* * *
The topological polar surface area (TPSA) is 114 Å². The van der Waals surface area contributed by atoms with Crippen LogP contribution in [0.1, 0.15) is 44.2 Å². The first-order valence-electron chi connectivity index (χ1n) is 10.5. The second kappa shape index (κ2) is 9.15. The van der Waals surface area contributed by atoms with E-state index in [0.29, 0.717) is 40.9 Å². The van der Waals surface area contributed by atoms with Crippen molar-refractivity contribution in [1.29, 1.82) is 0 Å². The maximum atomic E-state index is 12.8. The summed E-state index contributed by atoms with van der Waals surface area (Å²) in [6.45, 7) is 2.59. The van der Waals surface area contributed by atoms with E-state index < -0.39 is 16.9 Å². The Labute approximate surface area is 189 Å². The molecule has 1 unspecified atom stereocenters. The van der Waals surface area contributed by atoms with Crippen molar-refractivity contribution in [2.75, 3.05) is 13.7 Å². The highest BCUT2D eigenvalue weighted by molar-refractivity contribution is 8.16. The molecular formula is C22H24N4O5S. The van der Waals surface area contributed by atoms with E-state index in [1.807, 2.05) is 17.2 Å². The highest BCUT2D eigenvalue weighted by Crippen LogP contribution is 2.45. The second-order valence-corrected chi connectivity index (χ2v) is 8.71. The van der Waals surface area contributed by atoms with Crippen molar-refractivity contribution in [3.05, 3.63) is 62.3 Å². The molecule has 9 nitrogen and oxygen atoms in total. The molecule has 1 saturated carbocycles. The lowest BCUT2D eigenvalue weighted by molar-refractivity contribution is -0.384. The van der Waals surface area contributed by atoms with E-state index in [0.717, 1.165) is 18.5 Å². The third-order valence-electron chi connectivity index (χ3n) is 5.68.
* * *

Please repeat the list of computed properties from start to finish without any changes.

The topological polar surface area (TPSA) is 114 Å². The van der Waals surface area contributed by atoms with Crippen LogP contribution in [0.1, 0.15) is 44.2 Å². The first-order valence-electron chi connectivity index (χ1n) is 10.5. The second kappa shape index (κ2) is 9.15. The van der Waals surface area contributed by atoms with E-state index in [0.29, 0.717) is 40.9 Å². The van der Waals surface area contributed by atoms with Crippen molar-refractivity contribution in [1.29, 1.82) is 0 Å². The maximum atomic E-state index is 12.8. The summed E-state index contributed by atoms with van der Waals surface area (Å²) in [6.45, 7) is 2.59. The van der Waals surface area contributed by atoms with E-state index < -0.39 is 16.9 Å². The Labute approximate surface area is 189 Å². The molecule has 1 unspecified atom stereocenters. The van der Waals surface area contributed by atoms with Crippen molar-refractivity contribution in [2.75, 3.05) is 13.7 Å². The highest BCUT2D eigenvalue weighted by molar-refractivity contribution is 8.16. The molecular formula is C22H24N4O5S. The van der Waals surface area contributed by atoms with E-state index in [1.807, 2.05) is 17.2 Å². The highest BCUT2D eigenvalue weighted by Crippen LogP contribution is 2.45. The second-order valence-corrected chi connectivity index (χ2v) is 8.71. The van der Waals surface area contributed by atoms with Crippen molar-refractivity contribution in [3.05, 3.63) is 62.3 Å². The molecule has 9 nitrogen and oxygen atoms in total. The molecule has 1 saturated carbocycles. The lowest BCUT2D eigenvalue weighted by molar-refractivity contribution is -0.384. The van der Waals surface area contributed by atoms with E-state index in [0.717, 1.165) is 18.5 Å². The third-order valence-electron chi connectivity index (χ3n) is 5.68.